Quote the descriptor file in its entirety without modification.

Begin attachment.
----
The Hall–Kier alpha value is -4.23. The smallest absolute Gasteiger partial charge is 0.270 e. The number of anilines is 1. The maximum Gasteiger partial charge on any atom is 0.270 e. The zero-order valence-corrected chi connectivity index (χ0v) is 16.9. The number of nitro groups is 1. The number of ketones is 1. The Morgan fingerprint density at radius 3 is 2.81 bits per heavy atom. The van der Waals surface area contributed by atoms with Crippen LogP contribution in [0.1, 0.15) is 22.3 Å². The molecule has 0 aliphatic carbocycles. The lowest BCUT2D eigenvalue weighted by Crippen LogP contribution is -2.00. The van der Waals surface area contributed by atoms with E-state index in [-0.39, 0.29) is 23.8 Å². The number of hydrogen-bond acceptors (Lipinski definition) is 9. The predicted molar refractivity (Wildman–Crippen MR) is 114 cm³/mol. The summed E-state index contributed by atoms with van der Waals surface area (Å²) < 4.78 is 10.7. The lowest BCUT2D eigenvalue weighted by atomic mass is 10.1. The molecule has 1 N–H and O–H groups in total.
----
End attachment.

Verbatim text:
The Hall–Kier alpha value is -4.23. The smallest absolute Gasteiger partial charge is 0.270 e. The number of anilines is 1. The maximum Gasteiger partial charge on any atom is 0.270 e. The zero-order valence-corrected chi connectivity index (χ0v) is 16.9. The number of nitro groups is 1. The number of ketones is 1. The Morgan fingerprint density at radius 3 is 2.81 bits per heavy atom. The van der Waals surface area contributed by atoms with Crippen LogP contribution in [0.1, 0.15) is 22.3 Å². The molecule has 0 aliphatic carbocycles. The lowest BCUT2D eigenvalue weighted by Crippen LogP contribution is -2.00. The van der Waals surface area contributed by atoms with E-state index in [-0.39, 0.29) is 23.8 Å². The number of hydrogen-bond acceptors (Lipinski definition) is 9. The predicted molar refractivity (Wildman–Crippen MR) is 114 cm³/mol. The summed E-state index contributed by atoms with van der Waals surface area (Å²) < 4.78 is 10.7. The lowest BCUT2D eigenvalue weighted by atomic mass is 10.1. The molecule has 1 N–H and O–H groups in total.